Microsoft's new series of initiatives for banks includes a framework that allows software components to connect to mainframes, WebTV systems, and other computers.
Analysts say Microsoft's aggressive moves into providing some financial services itself have scared bankers--but not enough to keep the financial services industry from spending $1 billion a year on Microsoft software.
Chairman Bill Gates announced Windows Distributed interNet Applications for Financial Services (DNA-FS) in a speech through satellite today at a retail banking conference in New Orleans. DNA is the overarching name for existing and future Windows technologies, such as COM and ActiveX, which have been reworked to be more Web-aware.
Microsoft is attempting to extend DNA to vertical markets through specially tailored versions aimed at industries such as banking, insurance, and health care. The goal is to garner additional converts to its operating systems, development tools, and applications.
Today's news follows yesterday's announcement that Microsoft's toolkit for building banking applications, formerly code-named "Marble," is now shipping.
In another banking initiative, Microsoft and partner First Data Corporation (FDC) announced today that their MSFDC joint venture has signed up Wells Fargo Bank, Key Bank, and major billers for a pilot test to present bills online so consumers can pay them over the Internet.
The MSFDC venture has spooked bankers, who see bill presentment as an attractive market they want for themselves. MSFDC has tried to convince bankers that it will assist them, not compete.
Mike Dusche, Microsoft's worldwide financial services industry manager, insists reports of tension between Microsoft and banks are "greatly exaggerated."
"We count on the banking industry for a large portion of our revenue," Dusche said, pointing to a Forrester Research estimate that Microsoft earns $1 billion a year in bank sales. "We are very sensitive to their concerns."
Microsoft's announcements this week show it's putting a lot of emphasis on technology development for the financial services industry, Forrester Research analyst Cliff Condon, an ex-banker, agrees.
"Microsoft is not looking to become a bank, it's not looking to become a brokerage firm, but it's trying to sell everything they can to every bank or every brokerage," Condon added. "They're trying to sell a bunch of NT and be a service provider on the back end [in bill presentment through MSFDC]."
Condon says Microsoft's MSFDC irritated bankers in part because Microsoft acted like a competitive software company in an arena where financial institutions expect providers to be "subservient."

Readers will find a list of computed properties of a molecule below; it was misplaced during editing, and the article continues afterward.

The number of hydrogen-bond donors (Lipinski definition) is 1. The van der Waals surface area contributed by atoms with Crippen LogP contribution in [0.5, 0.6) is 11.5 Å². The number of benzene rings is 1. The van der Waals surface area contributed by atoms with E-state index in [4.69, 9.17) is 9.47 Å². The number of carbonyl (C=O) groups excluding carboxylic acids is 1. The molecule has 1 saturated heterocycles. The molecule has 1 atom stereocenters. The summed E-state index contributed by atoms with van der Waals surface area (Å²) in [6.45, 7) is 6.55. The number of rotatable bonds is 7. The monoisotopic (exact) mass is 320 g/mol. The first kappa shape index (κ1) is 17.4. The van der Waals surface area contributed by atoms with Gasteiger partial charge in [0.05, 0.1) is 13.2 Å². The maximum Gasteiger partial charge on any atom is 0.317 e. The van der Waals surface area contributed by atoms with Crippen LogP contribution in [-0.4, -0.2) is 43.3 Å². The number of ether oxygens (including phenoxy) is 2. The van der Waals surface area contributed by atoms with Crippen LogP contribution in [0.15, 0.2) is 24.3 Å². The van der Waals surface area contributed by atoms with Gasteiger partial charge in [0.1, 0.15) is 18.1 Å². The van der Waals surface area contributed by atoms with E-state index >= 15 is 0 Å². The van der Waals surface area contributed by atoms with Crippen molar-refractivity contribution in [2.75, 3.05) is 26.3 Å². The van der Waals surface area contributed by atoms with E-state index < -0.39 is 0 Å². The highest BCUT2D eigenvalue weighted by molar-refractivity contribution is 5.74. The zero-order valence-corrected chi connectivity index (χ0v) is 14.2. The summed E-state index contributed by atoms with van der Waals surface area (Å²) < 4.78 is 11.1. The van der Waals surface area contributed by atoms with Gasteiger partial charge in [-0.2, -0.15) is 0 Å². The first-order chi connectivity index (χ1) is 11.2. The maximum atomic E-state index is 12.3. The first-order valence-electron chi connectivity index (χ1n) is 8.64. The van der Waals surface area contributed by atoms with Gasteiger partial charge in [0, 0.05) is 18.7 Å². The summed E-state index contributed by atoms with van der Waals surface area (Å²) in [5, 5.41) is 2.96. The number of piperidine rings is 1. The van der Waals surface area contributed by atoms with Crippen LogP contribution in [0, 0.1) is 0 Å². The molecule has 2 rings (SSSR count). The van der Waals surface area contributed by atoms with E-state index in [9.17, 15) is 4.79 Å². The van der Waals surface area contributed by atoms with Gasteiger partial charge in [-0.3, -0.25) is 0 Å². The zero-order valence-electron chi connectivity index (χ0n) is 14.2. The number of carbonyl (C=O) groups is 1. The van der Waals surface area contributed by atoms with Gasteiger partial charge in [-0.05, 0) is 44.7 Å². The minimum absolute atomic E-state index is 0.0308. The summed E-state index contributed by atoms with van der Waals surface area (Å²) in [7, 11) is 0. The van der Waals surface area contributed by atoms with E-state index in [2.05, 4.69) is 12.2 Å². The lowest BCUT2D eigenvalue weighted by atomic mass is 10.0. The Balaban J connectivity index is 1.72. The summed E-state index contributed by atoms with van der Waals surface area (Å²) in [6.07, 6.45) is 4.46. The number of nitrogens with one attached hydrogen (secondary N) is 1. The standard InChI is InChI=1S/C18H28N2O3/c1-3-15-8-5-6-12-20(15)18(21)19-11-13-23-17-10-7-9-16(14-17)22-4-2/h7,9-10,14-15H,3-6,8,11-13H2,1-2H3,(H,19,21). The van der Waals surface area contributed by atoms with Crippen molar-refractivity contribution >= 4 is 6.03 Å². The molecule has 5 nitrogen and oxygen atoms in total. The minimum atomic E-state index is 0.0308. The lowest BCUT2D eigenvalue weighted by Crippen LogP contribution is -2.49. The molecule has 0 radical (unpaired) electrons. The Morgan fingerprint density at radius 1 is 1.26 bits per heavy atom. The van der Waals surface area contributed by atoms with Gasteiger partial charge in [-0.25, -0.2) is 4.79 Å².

"Microsoft continues to stub its toe [on] the way this industry plays," he added. He pointed to IBM's joint venture with Integrion Financial Network as an example of the right approach.
IBM is the sole technology player in Integrion, a joint venture with Visa International and 17 North American banks that together control 70 percent of all consumer checking accounts. The 19 companies own equal stakes in Integrion.
By contrast, Microsoft partnered with a nonbank, credit card processor First Data, to try to grab a piece of the bill presentment business in MSFDC. Condon noted that banks aren't chummy with First Data either because it has grabbed big market share in an arena banks once dominated.
"IBM is playing the game a lot smarter than Microsoft is," Condon said.
Microsoft is trying to mend fences, Dusche said. Gates has been meeting with CEOs of major banks, including BankAmerica's David Coulter, to address their concerns and Microsoft's strategy, Dusche said.
Gates told bankers today that the DNA-FS framework will allow them to link customers on the Internet with their existing back-end computing systems.
"It allows legacy systems to stay in place but gathers information into a customer point of view," Gates said. "Pulling that together and presenting it in a rich way will require an architecture."
Gates touted Microsoft's banking framework as a "digital nervous system" that will link disparate computing systems within banks to each other and to a plethora of other digital media--phones, handheld devices, Internet TVs, and so on.
"It lets all servers work together, not just Windows servers but also Unix servers," Gates told bankers today.
Dusche said Microsoft's digital nervous system approach helps banks adapt to unexpected changes in consumer behavior. "It also helps banks build a rich infrastructure to move customers to new behaviors," Dusche said. "It helps react to unplanned events and execute on planned events."